OnePlusYou Quizzes and Widgets

This is what I got after taking a quiz..

You're sexy because you're innocent.

PROS: You are super sweet, and people really like having you around, you are just like a bubble of joy for most other people.

CONS: You can be taken advantage of easily, and other people know this.

How are you sexy? (anime pictures)
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Experiencing Traffic Jams / Flooding in KL?

Don't fret.. everyone's been through this before. People tend to argue that it always the government's fault. I say that those people are too pampered already. Who dumps rubbish everyday on the streets, wherever they go? Who chucks trash into the river? Who burns rubbish at the side of the street? Most of the general Malaysian public, not the government.

Congestion, it's partly caused by too many people using one way of travel. The government isn't using it's brains! I've been arguing, it's not the correct thing to do by building so many roads. Proper road planning and execution must be done. for example, the number of main roads leading into the city centre is only two handfuls if I'm not wrong. And each of the 10 roads are joined by another 5-10 roads when they are heading into the city. So don't you see? It's a bottleneck situation here. 500,000 road users are crammed into just 10 roads from the starting 50 roads. So, proper planning such as traffic lights ( position, timing ), traffic diversion, road closures (at the correct time) and allowing the use of opposite lanes is important. No doubt most of them are already in place currently but most importantly are the traffic lights. The timing has to be correct so as to maximise traffic flow on all sides, as well as it's positioning, so that it doesn't stop traffic, right in the middle of a flow.

Also, speaking of the ITIS ( Integrated Transport Information System ) In my point of view, I think that it's rather a considerable investment. At times it has helped me get out of unexpected jams. Although I seem to have little problem getting my way around town as I kinda know my way around the jams..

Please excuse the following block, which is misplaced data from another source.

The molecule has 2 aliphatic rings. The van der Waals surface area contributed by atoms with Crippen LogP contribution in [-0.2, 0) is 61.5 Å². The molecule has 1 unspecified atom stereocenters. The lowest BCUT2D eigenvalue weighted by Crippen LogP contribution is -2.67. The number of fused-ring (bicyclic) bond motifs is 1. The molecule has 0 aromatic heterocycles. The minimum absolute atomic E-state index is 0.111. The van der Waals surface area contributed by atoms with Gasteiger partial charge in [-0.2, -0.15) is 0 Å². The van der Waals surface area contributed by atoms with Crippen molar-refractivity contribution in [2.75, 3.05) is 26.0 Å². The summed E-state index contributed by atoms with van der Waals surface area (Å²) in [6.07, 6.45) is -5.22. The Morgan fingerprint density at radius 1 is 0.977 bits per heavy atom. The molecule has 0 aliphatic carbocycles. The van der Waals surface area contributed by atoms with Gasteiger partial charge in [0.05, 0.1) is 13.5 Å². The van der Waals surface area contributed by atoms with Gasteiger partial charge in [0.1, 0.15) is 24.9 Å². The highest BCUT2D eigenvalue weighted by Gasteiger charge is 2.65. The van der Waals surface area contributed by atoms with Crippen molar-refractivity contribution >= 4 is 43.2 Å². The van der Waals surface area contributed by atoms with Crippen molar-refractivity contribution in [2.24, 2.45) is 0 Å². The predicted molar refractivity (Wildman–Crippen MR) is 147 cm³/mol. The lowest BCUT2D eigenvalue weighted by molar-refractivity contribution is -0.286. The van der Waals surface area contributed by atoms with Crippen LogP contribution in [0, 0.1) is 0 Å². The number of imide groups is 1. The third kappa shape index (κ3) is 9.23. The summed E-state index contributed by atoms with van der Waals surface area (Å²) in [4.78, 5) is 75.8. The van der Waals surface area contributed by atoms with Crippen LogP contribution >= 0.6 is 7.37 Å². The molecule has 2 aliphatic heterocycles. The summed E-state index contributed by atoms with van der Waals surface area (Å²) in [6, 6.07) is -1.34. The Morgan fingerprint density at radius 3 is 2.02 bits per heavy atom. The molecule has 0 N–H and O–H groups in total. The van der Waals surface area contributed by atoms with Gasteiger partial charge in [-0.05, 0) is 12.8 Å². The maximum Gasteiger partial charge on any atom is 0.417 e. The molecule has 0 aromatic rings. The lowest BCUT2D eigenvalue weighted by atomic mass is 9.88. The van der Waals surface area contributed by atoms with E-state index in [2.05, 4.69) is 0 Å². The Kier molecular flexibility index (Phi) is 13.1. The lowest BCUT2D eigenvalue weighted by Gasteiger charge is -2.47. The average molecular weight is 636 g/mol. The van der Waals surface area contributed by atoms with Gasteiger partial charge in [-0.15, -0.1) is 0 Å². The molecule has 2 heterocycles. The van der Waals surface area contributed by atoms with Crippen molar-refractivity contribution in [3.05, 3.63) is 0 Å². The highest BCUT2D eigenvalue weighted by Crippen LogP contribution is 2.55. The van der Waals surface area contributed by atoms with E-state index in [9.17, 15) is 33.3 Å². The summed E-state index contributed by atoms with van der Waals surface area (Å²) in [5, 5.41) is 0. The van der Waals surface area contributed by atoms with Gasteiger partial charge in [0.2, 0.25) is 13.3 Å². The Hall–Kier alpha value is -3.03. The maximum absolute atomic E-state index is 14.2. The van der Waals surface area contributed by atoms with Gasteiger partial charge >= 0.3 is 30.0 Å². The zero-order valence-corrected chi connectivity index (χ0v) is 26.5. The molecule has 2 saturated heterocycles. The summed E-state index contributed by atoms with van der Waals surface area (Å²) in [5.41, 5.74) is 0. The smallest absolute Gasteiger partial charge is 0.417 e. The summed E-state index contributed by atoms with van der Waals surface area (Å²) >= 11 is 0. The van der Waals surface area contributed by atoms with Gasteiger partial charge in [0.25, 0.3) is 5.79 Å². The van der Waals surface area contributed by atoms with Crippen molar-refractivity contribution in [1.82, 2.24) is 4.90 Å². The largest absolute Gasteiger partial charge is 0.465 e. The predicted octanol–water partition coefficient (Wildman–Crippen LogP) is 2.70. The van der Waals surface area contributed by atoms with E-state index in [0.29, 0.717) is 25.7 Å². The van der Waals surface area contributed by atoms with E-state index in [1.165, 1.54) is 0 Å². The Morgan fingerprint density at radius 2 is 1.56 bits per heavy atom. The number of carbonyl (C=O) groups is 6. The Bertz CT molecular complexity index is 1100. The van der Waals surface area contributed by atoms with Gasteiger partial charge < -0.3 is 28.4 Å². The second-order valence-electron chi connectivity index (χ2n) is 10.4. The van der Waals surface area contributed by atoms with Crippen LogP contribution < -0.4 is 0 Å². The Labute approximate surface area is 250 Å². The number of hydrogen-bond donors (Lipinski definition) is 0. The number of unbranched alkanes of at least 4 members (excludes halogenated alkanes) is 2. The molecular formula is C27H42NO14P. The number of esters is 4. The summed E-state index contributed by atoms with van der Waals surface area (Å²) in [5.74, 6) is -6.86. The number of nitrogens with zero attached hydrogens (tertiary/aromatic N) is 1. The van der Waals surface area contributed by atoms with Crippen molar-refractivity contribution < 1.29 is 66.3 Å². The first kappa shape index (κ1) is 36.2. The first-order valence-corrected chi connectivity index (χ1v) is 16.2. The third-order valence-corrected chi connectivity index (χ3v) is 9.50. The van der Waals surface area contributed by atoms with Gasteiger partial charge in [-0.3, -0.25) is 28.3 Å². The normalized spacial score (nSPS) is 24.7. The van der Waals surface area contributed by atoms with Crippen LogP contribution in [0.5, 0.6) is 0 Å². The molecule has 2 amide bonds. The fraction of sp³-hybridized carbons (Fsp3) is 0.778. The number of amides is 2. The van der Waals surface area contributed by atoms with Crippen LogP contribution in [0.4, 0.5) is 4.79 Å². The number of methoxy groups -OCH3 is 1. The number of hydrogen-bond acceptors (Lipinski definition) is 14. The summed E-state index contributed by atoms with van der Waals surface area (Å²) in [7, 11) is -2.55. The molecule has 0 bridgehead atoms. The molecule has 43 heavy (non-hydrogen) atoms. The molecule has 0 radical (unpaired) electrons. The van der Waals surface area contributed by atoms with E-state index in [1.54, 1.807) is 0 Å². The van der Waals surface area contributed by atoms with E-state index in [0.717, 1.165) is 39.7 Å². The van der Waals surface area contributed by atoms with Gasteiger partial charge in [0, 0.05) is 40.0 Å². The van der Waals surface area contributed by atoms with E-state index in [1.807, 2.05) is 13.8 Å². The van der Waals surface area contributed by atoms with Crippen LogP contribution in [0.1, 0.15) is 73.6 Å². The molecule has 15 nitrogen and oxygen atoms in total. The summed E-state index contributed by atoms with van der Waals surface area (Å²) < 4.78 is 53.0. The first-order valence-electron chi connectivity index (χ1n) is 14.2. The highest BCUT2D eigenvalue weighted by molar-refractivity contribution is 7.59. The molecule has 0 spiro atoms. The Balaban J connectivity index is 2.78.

Anyway, speaking of the drainage system.. there's this SMART tunnel project that's ongoing in KL. It's quite a good idea proposed by the Central Government but I think they should be more cost efficient than that.
As the river flows towards the seas, it brings sedimentation from the hills, and these sediments settle down on the river base as it passes. So over a year, it builds up as mud and somehow makes the river shallower, thus reducing it's capacity in holding water. So, if we were to spend roughly RM 1-2 million annually to use excavators to dig up the mud to deepen the river, wouldn't that be a pretty acceptable suggestion for long-term investment? Over 50 years, the total cost would only be RM 100 million. (excluding the effects of inflation and market forces that may occur in the years to come). The SMART tunnel however, I think it's going to charge the public tolls to use it :(

How about public transport? Why wouldn't people use the public transport? I must say, it plainly lies with the point that most of the general public are lazy to walk to work/walk to the LRT station/wait for a bus/cab). Here in the UK, people do a lot of walking. They just park their cars at the city suburbs and walk to the nearest Tube station/ bus station, take a ride and walk again to their workplace. So why can't we do that?

Answer 1 : Because the transportation system sucks.
Me : It wouldn't suck if a majority of the public used it, which will then prompt the government to improve it for the benefit of everyone (else they'll lose the elections, hehe)

Answer 2 : We have cars, and we can afford to drive to town.